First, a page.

Thanks to these lovely instructions and this wonderful set of compiled programs, I was able to install Dropbox on the Cr-48! There was one thing that bothered me, however, and that was the inability to view the file/directory listing from the browser. By default, the dropbox folder is stored in /home/chronos/user/Dropbox and it seems like the only directory that is viewable from the browser is /home/chronos/user/Downloads (which can be seen by typing Control+o in a tab). You can also type in file:///home/chronos/user/Downloads in the address bar to see a listing. But if you try to view the Dropbox folder, you get an access denied error code. From a permissions point, the Dropbox folder has less restricted permissions than the Downloads folder, so I guess there is something else restricting access.
Anyways, it seemed like I could resolve this if I moved my Dropbox folder inside the Downloads folder. So here are some steps on how I was able to do that without messing up the syncing.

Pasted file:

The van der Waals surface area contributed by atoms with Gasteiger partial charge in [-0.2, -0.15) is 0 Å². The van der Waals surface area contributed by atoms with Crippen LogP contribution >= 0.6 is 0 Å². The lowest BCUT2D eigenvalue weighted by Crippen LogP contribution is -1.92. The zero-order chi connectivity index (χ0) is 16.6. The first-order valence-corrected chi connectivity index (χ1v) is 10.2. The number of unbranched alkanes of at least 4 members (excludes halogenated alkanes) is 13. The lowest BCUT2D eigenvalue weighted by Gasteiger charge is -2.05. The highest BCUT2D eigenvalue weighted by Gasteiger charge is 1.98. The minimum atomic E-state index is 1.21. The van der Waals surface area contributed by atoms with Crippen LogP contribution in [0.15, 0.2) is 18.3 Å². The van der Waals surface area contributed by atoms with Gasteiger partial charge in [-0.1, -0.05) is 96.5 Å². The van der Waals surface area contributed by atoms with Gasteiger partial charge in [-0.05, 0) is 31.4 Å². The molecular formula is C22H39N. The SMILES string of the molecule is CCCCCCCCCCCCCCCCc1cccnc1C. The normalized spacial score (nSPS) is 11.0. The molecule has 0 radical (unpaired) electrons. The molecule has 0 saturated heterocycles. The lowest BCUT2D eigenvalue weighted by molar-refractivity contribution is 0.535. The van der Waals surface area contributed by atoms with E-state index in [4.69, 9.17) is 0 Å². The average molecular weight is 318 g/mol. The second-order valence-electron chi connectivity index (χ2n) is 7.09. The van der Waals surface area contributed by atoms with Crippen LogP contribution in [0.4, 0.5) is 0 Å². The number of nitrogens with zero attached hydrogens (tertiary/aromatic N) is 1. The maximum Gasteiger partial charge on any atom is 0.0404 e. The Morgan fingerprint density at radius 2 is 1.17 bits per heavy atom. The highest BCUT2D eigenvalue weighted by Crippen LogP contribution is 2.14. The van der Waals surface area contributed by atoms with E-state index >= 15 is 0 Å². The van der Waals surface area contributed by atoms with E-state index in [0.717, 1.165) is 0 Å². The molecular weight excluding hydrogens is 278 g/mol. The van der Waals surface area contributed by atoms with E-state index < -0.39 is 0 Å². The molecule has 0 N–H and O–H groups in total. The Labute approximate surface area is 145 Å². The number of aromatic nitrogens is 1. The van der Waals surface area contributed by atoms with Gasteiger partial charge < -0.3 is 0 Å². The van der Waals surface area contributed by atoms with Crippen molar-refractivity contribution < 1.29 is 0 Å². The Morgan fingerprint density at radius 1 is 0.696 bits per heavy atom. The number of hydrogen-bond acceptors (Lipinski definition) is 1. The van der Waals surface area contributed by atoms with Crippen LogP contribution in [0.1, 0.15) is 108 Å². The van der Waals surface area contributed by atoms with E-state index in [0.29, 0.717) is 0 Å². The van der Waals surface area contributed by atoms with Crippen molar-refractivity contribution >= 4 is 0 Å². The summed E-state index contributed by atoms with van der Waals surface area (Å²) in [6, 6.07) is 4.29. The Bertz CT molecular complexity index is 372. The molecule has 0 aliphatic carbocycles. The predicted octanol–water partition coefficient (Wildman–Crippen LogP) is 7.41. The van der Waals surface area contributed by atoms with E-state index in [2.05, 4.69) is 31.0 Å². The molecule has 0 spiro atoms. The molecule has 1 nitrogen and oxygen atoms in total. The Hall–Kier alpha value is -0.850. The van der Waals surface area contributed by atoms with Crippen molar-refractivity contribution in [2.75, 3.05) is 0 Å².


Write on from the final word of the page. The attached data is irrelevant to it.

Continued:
First some notes:
- the ~/.dropbox contains the sqlite database file config.db
- the ~/.dropbox-dist directory contains the dropbox binary for starting/stopping the service
- Stop the Dropbox process. I tried doing ~/.dropbox-dist/dropbox stop but it didn’t work (it said “Another instance of Dropbox is running!”). So I ran a ps and killed the process.
- Move your dropbox folder to the new location (somewhere inside the Downloads folder so it’s viewable from the browser). You may want to backup your files just in case too.
- Update the dropbox folder location in config.db.
- sqlite3 ~/.dropbox/config.db
- Check the existing path: SELECT value FROM config WHERE key=”dropbox_path”;
- Update to the new path: REPLACE INTO config (key, value) VALUES (“dropbox_path”, “/path/to/new/location”);
- Start the dropbox service again. You can either run ~/.dropbox-dist/dropbox start, or assuming the .bashrc file contains a script to automatically start the service in the background, you can exit and reopen the terminal.
- Test it! Make a new file in the folder, and it should appear when you login to your dropbox account online.
Alternatively, I just came across this script, which is more official. I probably would’ve tried it if I saw it earlier.